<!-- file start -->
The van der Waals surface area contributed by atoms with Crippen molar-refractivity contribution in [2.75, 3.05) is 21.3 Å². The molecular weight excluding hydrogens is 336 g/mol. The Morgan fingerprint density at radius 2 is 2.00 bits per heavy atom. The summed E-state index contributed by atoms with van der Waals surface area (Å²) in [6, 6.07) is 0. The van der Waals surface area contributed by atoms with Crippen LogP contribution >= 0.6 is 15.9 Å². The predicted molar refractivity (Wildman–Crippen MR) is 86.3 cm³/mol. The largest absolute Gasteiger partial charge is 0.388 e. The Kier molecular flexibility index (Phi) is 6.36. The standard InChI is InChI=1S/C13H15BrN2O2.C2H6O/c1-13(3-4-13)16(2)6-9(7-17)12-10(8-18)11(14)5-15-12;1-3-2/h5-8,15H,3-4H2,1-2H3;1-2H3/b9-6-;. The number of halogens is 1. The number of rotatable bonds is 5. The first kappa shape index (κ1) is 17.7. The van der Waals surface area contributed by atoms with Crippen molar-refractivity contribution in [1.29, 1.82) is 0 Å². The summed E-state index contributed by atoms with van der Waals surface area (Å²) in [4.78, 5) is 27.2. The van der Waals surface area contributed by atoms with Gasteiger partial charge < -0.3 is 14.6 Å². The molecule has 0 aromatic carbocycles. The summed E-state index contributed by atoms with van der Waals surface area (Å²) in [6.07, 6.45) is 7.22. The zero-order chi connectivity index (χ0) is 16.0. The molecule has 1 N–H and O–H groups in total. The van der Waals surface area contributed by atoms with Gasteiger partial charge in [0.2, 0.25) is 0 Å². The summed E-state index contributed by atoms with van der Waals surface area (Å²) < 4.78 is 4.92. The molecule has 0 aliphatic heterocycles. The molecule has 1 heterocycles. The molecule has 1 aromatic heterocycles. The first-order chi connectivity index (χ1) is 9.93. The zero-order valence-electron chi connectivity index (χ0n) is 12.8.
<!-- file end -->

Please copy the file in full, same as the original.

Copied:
The van der Waals surface area contributed by atoms with Crippen molar-refractivity contribution in [2.75, 3.05) is 21.3 Å². The molecular weight excluding hydrogens is 336 g/mol. The Morgan fingerprint density at radius 2 is 2.00 bits per heavy atom. The summed E-state index contributed by atoms with van der Waals surface area (Å²) in [6, 6.07) is 0. The van der Waals surface area contributed by atoms with Crippen LogP contribution >= 0.6 is 15.9 Å². The predicted molar refractivity (Wildman–Crippen MR) is 86.3 cm³/mol. The largest absolute Gasteiger partial charge is 0.388 e. The Kier molecular flexibility index (Phi) is 6.36. The standard InChI is InChI=1S/C13H15BrN2O2.C2H6O/c1-13(3-4-13)16(2)6-9(7-17)12-10(8-18)11(14)5-15-12;1-3-2/h5-8,15H,3-4H2,1-2H3;1-2H3/b9-6-;. The number of halogens is 1. The number of rotatable bonds is 5. The first kappa shape index (κ1) is 17.7. The van der Waals surface area contributed by atoms with Crippen molar-refractivity contribution in [1.29, 1.82) is 0 Å². The summed E-state index contributed by atoms with van der Waals surface area (Å²) in [4.78, 5) is 27.2. The van der Waals surface area contributed by atoms with Gasteiger partial charge < -0.3 is 14.6 Å². The molecule has 0 aromatic carbocycles. The summed E-state index contributed by atoms with van der Waals surface area (Å²) in [6.07, 6.45) is 7.22. The zero-order chi connectivity index (χ0) is 16.0. The molecule has 1 N–H and O–H groups in total. The van der Waals surface area contributed by atoms with Gasteiger partial charge in [0.2, 0.25) is 0 Å². The summed E-state index contributed by atoms with van der Waals surface area (Å²) < 4.78 is 4.92. The molecule has 0 aliphatic heterocycles. The molecule has 1 heterocycles. The molecule has 1 aromatic heterocycles. The first-order chi connectivity index (χ1) is 9.93. The zero-order valence-electron chi connectivity index (χ0n) is 12.8.